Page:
Also breaking cover was Curtiss P-47G Thunderbolt ‘SNAFU’, belonging to Comanche Fighters. ‘SNAFU’ was to be the centre-point of the weekend as the theme for the airshow was to be ‘A salute to the Mighty Eighth’. It was also unique in that Planes of Fame were honoured to have the only two airworthy “razorback” P-47s, in both ‘SNAFU’ and ‘Spirit of Atlantic City’, the latter of which gained new clothes for the airshow.
Friday was the official preview day for the photographers and it also allowed volunteers the first chance to see what the weekend’s antics would bring. For Elliott, myself and fellow Brit John Sanderson, himself a volunteer of The Fighter Collection and Biggin Hill Heritage Hangar back in the UK, we were working on the ‘hot ramp’. Yes, live, moving warbirds, some truly unique, would be placed into the care of a handful of volunteers. It was an opportunity both Elliott and I agreed was daunting, but we were hugely honoured to have been granted the opportunity. You know the scale of severity of your job when you see Elliott sprint to beat an F6F Hellcat back to its parking position so he could find out where to marshal the pilot; did I mention California gave us plenty of firsts?!
Chino is a small airport which sees plenty of GA and business activity, so for practice displays, the airspace was handed to Planes of Fame in two segments; the first between 1300 and 1430, and then 1500 to 1630. A number of performers practiced their exemplary routines, starting with Sean D. Tucker in his Oracle Challenger, whose routine has to be seen to believed. The Bremont Horsemen Flight Team also performed practice displays, firstly in F-86F Sabres, before shifting to their more usual mount in the P-51 Mustang, for the start of the second section later in the afternoon. For your author, seeing three F-86s performing aerobatics, ‘hooligan passes’ and expertly flown formation manoeuvres was the highlight of the trip and it had been no secret in the weeks leading up to the show, this was the sure to be the highlight of my excursion.
Following the awe of the Horsemen’s F-86 routine, Steve Hinton, Dan Friedkin and Ed Shipley performed a majestic, if somewhat disjointed, routine in the P-51s later in the proceedings. The bonafide highlight had to be Friedkin and Shipley caning, and I really mean caning, down the runway at mere feet above the deck. It was an incredible piece of flying. Dan Friedkin and Steve Hinton, in particular, also formed part of the Heritage Flight practice with the pilots flying P-51 ‘February’ and P-47G ‘SNAFU’ alongside Kevin Eldridge P-38 ‘23 Skidoo’ and Capt. John “Taboo” Cummings in the USAF F-22 Raptor.
One particular pass where the four aircraft flew over the crowd, before splitting at two intervals, certainly got the heart pumping and a sense of admiration lingered over this Brit. It’s no secret that our British attitude often berates the American patriotism, but you can’t fault our friends’ respect and pride for their servicemen and women. It begs the question; why can’t the RAF do something similar? A four ship routine of Spitfire, Hurricane, Hunter and Eurofighter Typhoon set to Lesley Garrett’s impeccable rendition of Jerusalem wouldn’t leave a dry eye in the house.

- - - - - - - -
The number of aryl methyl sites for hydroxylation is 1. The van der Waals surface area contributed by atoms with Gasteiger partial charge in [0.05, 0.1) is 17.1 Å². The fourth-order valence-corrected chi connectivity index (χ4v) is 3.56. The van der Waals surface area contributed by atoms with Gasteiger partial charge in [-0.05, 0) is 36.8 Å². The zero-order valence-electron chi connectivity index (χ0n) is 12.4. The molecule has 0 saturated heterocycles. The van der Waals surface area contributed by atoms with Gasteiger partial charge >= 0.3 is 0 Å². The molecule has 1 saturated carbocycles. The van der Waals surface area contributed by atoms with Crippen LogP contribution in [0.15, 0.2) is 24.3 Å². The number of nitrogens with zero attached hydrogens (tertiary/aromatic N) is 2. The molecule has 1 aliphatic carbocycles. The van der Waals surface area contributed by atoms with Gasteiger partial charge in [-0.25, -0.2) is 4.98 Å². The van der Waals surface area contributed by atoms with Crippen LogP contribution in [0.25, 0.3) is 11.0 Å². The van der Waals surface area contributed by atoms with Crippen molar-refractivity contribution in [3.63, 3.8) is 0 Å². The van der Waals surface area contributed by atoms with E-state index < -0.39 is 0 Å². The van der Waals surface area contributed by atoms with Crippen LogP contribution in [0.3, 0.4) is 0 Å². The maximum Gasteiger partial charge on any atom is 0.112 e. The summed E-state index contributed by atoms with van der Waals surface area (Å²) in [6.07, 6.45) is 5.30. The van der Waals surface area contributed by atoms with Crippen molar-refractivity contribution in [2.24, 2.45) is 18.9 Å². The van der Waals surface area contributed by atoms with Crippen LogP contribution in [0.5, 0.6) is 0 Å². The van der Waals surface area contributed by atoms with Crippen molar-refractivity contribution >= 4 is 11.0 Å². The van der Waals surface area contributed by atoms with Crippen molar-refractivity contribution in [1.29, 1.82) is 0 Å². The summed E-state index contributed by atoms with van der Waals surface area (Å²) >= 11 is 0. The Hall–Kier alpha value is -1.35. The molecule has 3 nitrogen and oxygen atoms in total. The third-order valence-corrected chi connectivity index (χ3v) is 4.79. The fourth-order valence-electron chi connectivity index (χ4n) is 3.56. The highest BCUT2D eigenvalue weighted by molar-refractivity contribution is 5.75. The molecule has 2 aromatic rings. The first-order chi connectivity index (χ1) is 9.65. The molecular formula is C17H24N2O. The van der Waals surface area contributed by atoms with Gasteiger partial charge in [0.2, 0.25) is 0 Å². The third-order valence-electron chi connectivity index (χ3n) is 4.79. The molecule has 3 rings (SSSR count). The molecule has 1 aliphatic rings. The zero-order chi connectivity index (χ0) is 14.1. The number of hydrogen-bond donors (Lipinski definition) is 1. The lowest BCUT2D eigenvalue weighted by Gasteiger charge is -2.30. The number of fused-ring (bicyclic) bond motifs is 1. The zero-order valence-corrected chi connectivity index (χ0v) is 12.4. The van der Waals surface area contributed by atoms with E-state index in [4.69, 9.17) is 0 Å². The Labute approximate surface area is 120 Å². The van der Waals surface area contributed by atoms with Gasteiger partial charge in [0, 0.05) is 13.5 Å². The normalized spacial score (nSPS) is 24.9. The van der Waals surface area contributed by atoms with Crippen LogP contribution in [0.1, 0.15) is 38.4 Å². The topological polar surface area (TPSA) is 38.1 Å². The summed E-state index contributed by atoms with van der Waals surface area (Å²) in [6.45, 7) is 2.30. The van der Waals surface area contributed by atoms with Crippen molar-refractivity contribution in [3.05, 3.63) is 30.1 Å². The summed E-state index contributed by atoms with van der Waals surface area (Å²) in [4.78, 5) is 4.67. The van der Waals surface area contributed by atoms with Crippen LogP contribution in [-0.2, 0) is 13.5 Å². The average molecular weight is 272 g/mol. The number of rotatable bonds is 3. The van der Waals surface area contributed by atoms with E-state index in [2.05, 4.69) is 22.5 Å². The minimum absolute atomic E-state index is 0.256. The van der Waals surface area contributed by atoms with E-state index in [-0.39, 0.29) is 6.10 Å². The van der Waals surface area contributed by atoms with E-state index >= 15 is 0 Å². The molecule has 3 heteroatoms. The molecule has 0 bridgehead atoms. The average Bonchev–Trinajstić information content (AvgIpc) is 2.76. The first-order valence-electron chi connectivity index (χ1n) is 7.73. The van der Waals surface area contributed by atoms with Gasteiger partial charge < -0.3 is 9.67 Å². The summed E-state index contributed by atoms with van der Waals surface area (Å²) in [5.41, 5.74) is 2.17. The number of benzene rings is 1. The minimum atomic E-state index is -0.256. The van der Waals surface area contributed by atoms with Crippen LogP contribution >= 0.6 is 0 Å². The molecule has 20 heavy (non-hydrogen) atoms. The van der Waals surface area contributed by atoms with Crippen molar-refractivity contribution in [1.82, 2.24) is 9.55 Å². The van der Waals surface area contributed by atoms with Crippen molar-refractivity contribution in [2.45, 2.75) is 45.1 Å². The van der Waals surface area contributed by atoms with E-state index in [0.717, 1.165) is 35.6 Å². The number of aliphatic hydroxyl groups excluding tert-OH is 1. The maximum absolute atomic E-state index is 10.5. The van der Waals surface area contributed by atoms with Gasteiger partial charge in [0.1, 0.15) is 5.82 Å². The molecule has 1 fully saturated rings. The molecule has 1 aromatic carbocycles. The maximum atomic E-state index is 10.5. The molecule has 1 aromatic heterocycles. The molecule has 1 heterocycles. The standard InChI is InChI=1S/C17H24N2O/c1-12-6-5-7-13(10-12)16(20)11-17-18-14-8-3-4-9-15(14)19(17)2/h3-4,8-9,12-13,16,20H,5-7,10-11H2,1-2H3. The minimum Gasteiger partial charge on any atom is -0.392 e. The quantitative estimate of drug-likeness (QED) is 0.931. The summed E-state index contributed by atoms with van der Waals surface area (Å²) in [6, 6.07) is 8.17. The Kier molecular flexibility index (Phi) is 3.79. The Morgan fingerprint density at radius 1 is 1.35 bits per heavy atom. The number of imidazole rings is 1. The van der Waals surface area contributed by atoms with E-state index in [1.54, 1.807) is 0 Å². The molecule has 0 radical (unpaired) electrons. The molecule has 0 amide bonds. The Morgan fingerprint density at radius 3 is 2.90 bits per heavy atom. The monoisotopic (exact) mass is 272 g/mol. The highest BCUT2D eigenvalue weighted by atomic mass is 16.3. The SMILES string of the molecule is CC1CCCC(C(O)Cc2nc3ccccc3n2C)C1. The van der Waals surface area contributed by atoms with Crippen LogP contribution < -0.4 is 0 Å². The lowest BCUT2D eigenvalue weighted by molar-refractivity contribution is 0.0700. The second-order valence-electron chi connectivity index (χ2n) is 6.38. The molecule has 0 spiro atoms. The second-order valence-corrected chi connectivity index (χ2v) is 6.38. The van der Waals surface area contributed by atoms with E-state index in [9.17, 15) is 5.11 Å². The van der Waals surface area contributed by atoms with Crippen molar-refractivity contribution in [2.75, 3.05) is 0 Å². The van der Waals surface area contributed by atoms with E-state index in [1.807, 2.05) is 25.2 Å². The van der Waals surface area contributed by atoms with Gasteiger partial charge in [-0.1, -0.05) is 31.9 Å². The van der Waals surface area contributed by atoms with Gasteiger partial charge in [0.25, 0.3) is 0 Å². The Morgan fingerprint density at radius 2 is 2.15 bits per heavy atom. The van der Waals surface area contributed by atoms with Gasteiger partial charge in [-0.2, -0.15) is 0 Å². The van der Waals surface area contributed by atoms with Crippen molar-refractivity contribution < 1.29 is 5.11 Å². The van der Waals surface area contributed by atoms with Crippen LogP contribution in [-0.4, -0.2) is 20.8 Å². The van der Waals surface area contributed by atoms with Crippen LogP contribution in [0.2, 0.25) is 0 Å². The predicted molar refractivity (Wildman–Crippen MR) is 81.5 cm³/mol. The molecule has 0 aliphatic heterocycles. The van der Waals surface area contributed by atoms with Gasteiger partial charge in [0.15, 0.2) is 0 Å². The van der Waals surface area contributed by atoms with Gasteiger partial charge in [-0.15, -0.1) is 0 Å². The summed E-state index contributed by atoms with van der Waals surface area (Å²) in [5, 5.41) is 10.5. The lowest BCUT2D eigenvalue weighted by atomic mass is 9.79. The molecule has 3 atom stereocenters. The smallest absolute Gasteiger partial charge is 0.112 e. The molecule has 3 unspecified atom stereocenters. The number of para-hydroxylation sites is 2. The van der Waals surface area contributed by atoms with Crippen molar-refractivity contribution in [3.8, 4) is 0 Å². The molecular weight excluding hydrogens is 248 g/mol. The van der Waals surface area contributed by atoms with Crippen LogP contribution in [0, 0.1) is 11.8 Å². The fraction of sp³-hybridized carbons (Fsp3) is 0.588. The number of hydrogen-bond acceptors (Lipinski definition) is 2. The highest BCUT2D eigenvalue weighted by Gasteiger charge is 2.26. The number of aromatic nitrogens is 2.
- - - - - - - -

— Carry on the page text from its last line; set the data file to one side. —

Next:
With flying ceasing at 1630, it was time to make the airport at Chino look like an airshow showground, and that meant setting crowdline barriers, pushing aircraft into the correct parking spaces and directing visiting aircraft to their correct places.
It was long past sunset when we could relax, have a beer and reflect on the past day’s activities. Even after dark, aircraft were being moved around and preparations for the following morning continued apace. Being a small part of the pre-show build-up, helping out in whatever way we could, gave us a valuable insight into what it takes to put together an event of this scale. The Planes of Fame team didn’t have an easy ride – the sandstorms having taken a good chunk out of the schedule, effectively squeezing three days’ preparation into one day – but everyone rallied around and drove forward as a team. To have been accepted into that Chino family is a great honour.
By close of business on Friday, an awesome selection of historic hardware had been assembled on the two ramps – Alpha, home to some 11 Mustangs, two Kittyhawks and three Sabres, amongst others, and Delta, the Naval pan which was also home to the Thunderbolts and Lightning for the weekend. Looking along the line, you couldn’t help but be blown away by the vista – almost a dozen P-51s, from the A model to the D, pairs of P-40s, Avengers and Corsairs, three Grumman Cats in the shape of the Wildcat, Hellcat and Tigercat, and single examples of the Dauntless, Zero, ‘Val’ replica and Spitfire Mk.XIV. Further away sat the heavies – two B-17s, three B-25s, three C-47s and a Privateer. On static, the Peashooter and a visiting Skyhawk. Quite the world-class line-up, I’m sure you’ll agree, and one which had us genuinely excited for the following day’s flying display.
The weekend soon dawned, with Elliott and I both working on the Alpha hot ramp on Saturday. Elliott then opted to watch the air display in its entirety from crowd-side on Sunday – his review of this excellent event will follow in the next few days.